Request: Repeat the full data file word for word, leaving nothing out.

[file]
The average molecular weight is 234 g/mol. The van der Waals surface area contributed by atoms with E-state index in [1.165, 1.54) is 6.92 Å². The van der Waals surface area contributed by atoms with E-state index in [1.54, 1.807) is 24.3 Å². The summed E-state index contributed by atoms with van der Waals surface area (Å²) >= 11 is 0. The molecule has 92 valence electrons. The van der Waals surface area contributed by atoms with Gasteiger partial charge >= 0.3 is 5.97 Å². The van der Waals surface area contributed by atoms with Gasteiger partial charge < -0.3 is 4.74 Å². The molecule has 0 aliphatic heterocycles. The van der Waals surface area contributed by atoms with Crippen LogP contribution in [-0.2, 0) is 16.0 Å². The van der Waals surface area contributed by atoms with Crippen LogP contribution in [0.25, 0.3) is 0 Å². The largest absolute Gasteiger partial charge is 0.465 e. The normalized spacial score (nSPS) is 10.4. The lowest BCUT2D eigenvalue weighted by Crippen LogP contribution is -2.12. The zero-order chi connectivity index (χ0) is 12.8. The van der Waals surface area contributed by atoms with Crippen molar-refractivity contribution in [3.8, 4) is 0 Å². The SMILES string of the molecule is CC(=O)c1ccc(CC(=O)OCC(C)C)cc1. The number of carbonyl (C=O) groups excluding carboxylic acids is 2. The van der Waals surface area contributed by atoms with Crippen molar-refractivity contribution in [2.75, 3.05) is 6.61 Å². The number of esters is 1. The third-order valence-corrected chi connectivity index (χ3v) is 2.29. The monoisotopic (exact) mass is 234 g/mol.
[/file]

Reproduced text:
The average molecular weight is 234 g/mol. The van der Waals surface area contributed by atoms with E-state index in [1.165, 1.54) is 6.92 Å². The van der Waals surface area contributed by atoms with E-state index in [1.54, 1.807) is 24.3 Å². The summed E-state index contributed by atoms with van der Waals surface area (Å²) >= 11 is 0. The molecule has 92 valence electrons. The van der Waals surface area contributed by atoms with Gasteiger partial charge >= 0.3 is 5.97 Å². The van der Waals surface area contributed by atoms with Gasteiger partial charge < -0.3 is 4.74 Å². The molecule has 0 aliphatic heterocycles. The van der Waals surface area contributed by atoms with Crippen LogP contribution in [-0.2, 0) is 16.0 Å². The van der Waals surface area contributed by atoms with Crippen LogP contribution in [0.25, 0.3) is 0 Å². The largest absolute Gasteiger partial charge is 0.465 e. The normalized spacial score (nSPS) is 10.4. The lowest BCUT2D eigenvalue weighted by Crippen LogP contribution is -2.12. The zero-order chi connectivity index (χ0) is 12.8. The van der Waals surface area contributed by atoms with Crippen molar-refractivity contribution in [3.8, 4) is 0 Å². The SMILES string of the molecule is CC(=O)c1ccc(CC(=O)OCC(C)C)cc1. The number of carbonyl (C=O) groups excluding carboxylic acids is 2. The van der Waals surface area contributed by atoms with Crippen molar-refractivity contribution in [2.75, 3.05) is 6.61 Å². The number of esters is 1. The third-order valence-corrected chi connectivity index (χ3v) is 2.29. The monoisotopic (exact) mass is 234 g/mol.